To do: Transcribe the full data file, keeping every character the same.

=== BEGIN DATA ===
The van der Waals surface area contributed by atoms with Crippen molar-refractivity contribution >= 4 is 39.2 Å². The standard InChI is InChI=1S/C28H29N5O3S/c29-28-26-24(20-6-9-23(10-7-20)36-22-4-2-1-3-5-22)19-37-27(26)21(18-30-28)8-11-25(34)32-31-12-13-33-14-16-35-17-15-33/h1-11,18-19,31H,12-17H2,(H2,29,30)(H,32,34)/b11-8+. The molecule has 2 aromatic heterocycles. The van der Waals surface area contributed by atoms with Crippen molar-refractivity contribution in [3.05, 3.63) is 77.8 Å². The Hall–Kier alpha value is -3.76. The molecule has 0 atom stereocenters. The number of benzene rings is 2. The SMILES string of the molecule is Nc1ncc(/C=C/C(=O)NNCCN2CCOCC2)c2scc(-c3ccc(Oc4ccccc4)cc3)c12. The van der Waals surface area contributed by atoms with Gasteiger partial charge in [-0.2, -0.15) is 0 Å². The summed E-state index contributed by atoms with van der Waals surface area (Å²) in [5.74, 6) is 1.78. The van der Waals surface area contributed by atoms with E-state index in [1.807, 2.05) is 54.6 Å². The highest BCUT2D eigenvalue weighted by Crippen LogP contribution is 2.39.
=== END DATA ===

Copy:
The van der Waals surface area contributed by atoms with Crippen molar-refractivity contribution >= 4 is 39.2 Å². The standard InChI is InChI=1S/C28H29N5O3S/c29-28-26-24(20-6-9-23(10-7-20)36-22-4-2-1-3-5-22)19-37-27(26)21(18-30-28)8-11-25(34)32-31-12-13-33-14-16-35-17-15-33/h1-11,18-19,31H,12-17H2,(H2,29,30)(H,32,34)/b11-8+. The molecule has 2 aromatic heterocycles. The van der Waals surface area contributed by atoms with Crippen molar-refractivity contribution in [3.05, 3.63) is 77.8 Å². The Hall–Kier alpha value is -3.76. The molecule has 0 atom stereocenters. The number of benzene rings is 2. The SMILES string of the molecule is Nc1ncc(/C=C/C(=O)NNCCN2CCOCC2)c2scc(-c3ccc(Oc4ccccc4)cc3)c12. The van der Waals surface area contributed by atoms with Gasteiger partial charge in [-0.2, -0.15) is 0 Å². The summed E-state index contributed by atoms with van der Waals surface area (Å²) in [5.74, 6) is 1.78. The van der Waals surface area contributed by atoms with E-state index in [1.807, 2.05) is 54.6 Å². The highest BCUT2D eigenvalue weighted by Crippen LogP contribution is 2.39.